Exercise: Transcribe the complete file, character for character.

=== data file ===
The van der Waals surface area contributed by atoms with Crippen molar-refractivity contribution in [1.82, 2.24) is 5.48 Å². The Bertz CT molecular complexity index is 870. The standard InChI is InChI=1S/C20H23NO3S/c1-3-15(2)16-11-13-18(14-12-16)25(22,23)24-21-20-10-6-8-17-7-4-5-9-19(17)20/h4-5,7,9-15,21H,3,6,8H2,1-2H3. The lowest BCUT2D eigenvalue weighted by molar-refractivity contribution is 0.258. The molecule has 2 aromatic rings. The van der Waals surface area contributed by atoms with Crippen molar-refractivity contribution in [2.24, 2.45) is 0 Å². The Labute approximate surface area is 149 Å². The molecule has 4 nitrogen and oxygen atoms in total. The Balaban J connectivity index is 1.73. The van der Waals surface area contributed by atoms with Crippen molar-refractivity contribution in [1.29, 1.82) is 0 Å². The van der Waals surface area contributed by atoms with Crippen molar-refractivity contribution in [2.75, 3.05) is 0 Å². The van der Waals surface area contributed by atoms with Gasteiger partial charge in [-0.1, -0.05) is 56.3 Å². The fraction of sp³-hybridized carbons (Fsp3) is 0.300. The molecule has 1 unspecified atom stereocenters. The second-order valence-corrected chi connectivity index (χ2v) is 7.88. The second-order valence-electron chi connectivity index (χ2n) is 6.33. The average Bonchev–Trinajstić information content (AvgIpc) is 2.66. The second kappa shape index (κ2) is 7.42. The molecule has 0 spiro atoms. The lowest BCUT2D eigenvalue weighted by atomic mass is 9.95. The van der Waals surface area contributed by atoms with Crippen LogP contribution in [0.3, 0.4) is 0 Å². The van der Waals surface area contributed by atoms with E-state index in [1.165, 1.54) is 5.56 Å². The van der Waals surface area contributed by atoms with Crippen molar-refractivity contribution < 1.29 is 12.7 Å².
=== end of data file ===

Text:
The van der Waals surface area contributed by atoms with Crippen molar-refractivity contribution in [1.82, 2.24) is 5.48 Å². The Bertz CT molecular complexity index is 870. The standard InChI is InChI=1S/C20H23NO3S/c1-3-15(2)16-11-13-18(14-12-16)25(22,23)24-21-20-10-6-8-17-7-4-5-9-19(17)20/h4-5,7,9-15,21H,3,6,8H2,1-2H3. The lowest BCUT2D eigenvalue weighted by molar-refractivity contribution is 0.258. The molecule has 2 aromatic rings. The van der Waals surface area contributed by atoms with Crippen molar-refractivity contribution in [2.24, 2.45) is 0 Å². The Labute approximate surface area is 149 Å². The molecule has 4 nitrogen and oxygen atoms in total. The Balaban J connectivity index is 1.73. The van der Waals surface area contributed by atoms with Crippen molar-refractivity contribution in [1.29, 1.82) is 0 Å². The van der Waals surface area contributed by atoms with Crippen molar-refractivity contribution in [2.75, 3.05) is 0 Å². The van der Waals surface area contributed by atoms with Gasteiger partial charge in [-0.1, -0.05) is 56.3 Å². The fraction of sp³-hybridized carbons (Fsp3) is 0.300. The molecule has 1 unspecified atom stereocenters. The second-order valence-corrected chi connectivity index (χ2v) is 7.88. The second-order valence-electron chi connectivity index (χ2n) is 6.33. The average Bonchev–Trinajstić information content (AvgIpc) is 2.66. The second kappa shape index (κ2) is 7.42. The molecule has 0 spiro atoms. The lowest BCUT2D eigenvalue weighted by atomic mass is 9.95. The van der Waals surface area contributed by atoms with Crippen LogP contribution in [0.3, 0.4) is 0 Å². The van der Waals surface area contributed by atoms with E-state index in [1.165, 1.54) is 5.56 Å². The van der Waals surface area contributed by atoms with Crippen molar-refractivity contribution < 1.29 is 12.7 Å².